This was on my mind when, earlier this week, I went seeking empirical insight into the above prompt, and ended up designing a simple experiment:
- I started by identifying well-known professors in my particular niche of theoretical computer science.
- For each such professor, I studied their former graduate students. I was looking for pairs of students who earned their PhD around the same time and went on to research positions, but then experienced markedly different levels of success in the field.
- Once I had identified such a pair, I studied the first four years of their CVs — the crucial pre-tenure period — measuring the following variables: quantity of publications, venue of publications, and citation of published work in the period.
Each such pair provided an example of a successful and non-successful early academic career. Because both students in a pair had the same adviser and graduated around the same time, I could control for variables that are largely outside the control of a graduate student, but that can have a huge impact on their eventual success, including: school connections, quality of research group, and the value of the adviser’s research focus.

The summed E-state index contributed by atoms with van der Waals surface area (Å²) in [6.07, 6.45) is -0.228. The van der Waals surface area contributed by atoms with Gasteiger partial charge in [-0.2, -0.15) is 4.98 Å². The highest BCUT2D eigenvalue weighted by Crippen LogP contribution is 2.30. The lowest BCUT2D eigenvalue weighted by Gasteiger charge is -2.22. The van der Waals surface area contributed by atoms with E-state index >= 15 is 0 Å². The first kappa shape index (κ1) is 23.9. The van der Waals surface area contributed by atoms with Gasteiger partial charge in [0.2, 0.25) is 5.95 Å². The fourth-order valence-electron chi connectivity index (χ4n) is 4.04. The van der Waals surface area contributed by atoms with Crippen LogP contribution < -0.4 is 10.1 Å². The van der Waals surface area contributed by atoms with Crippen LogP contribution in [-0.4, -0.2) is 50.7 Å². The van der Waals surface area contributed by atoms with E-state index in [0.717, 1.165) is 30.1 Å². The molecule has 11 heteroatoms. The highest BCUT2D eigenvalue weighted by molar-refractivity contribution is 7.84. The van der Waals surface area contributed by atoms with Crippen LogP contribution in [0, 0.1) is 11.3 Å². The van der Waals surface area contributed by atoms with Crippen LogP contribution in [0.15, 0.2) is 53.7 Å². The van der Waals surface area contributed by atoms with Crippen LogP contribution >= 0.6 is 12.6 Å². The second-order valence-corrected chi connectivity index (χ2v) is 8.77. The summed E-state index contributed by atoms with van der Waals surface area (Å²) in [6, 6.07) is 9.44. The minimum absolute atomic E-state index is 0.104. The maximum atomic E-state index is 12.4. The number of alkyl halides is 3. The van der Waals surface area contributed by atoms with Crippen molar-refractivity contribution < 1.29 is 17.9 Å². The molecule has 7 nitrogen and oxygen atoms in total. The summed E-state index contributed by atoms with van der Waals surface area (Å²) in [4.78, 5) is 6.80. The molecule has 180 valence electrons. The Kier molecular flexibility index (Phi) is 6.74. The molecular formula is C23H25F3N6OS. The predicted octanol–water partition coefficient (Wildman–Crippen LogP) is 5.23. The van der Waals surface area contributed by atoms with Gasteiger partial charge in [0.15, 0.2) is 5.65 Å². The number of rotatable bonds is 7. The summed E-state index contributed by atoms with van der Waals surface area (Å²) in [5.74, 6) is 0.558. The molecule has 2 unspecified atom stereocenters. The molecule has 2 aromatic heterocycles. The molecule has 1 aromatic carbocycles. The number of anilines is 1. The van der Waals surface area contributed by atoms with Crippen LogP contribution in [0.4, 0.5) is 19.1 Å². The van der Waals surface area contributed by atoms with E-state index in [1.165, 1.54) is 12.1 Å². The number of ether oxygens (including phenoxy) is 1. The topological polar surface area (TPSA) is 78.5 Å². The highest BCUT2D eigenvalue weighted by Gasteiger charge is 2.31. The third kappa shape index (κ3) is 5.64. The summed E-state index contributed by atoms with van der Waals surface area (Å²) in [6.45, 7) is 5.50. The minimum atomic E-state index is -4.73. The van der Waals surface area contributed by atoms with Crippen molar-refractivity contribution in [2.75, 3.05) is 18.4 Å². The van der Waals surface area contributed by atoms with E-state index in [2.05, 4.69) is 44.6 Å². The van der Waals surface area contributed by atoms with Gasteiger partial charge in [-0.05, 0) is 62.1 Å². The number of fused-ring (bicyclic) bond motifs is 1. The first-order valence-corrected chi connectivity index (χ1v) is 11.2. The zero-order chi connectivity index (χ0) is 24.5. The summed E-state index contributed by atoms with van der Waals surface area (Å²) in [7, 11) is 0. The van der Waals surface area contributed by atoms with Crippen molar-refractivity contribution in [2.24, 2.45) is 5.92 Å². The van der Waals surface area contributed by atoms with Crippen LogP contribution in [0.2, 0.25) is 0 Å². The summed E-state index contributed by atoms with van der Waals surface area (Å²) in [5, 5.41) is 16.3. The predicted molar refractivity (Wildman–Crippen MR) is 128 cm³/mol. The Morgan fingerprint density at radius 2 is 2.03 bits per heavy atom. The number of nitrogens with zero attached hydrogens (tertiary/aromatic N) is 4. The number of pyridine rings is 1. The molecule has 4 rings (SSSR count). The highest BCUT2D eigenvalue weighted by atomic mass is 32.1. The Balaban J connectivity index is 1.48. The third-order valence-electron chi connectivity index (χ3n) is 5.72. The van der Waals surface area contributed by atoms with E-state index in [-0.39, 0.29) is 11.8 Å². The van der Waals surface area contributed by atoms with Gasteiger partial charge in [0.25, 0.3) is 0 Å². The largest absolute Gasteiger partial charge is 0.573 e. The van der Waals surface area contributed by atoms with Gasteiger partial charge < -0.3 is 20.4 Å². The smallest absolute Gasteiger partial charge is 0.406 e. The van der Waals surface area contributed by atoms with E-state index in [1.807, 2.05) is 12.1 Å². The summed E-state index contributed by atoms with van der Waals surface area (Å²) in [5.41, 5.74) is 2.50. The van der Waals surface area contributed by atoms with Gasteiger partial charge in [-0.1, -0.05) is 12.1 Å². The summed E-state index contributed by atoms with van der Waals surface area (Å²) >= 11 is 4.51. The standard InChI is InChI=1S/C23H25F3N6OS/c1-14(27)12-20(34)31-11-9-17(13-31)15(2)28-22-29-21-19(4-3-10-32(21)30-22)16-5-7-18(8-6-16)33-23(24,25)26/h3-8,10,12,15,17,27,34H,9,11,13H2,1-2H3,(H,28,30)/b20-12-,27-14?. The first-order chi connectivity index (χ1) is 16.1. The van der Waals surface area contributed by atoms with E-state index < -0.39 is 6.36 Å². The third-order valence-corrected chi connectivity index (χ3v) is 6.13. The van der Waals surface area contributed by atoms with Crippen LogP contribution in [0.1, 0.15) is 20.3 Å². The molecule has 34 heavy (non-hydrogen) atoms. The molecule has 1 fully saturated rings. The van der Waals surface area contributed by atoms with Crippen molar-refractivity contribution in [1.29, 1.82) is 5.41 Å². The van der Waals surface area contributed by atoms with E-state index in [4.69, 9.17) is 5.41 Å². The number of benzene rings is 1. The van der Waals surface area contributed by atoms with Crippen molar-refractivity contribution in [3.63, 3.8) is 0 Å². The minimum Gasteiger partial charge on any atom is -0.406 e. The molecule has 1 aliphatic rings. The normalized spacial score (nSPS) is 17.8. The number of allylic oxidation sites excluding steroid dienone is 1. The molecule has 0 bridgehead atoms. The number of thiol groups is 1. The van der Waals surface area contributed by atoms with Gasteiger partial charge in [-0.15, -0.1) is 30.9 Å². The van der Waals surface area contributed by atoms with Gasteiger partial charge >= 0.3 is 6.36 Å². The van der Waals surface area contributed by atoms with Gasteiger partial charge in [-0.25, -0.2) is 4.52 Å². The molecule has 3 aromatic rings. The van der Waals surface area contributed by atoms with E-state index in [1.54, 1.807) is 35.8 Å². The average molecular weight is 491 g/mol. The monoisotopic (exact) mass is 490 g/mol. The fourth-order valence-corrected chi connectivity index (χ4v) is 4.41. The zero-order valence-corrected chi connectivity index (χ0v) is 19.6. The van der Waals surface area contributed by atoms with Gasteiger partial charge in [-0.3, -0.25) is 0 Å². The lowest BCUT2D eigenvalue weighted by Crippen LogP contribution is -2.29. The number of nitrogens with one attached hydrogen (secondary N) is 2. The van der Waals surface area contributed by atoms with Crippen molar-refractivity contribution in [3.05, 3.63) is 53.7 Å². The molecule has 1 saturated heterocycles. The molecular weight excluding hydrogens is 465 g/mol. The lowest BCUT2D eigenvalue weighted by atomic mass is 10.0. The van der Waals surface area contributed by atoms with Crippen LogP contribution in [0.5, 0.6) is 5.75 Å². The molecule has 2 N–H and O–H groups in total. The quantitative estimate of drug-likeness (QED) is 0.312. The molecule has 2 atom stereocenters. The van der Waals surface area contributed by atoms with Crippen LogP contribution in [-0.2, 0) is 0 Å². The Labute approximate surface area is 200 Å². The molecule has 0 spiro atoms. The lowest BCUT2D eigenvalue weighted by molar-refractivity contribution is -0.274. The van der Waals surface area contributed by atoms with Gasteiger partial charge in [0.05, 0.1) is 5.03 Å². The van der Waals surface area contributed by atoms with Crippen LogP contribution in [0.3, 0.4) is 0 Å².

The difference in each pair’s performance, therefore, should be due to differences in their own strategy once they graduated. It was these strategy nuances I wanted to understand better.
Here’s what I found…
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December 21st, 2012 · 70 comments
Getting Beyond Getting Things Done
I first read David Allen’s Getting Things Done (GTD) in 2003. I was a junior at Dartmouth and Allen’s ideas resonated at a time when my obligations were starting to overwhelm me. I committed to his system.
After a few years, by which time I was at MIT for graduate school, I found myself frustrated with the whole GTD canon and was ready to abandon it altogether.
My issue was simple: it wasn’t helping me become better.
I was good at full capture and regular review, and, accordingly, was quite organized. This was a good time in my life to ask me to submit a form or tackle a complicated logistical process. You could be confident that I would capture, process, and then accomplish it.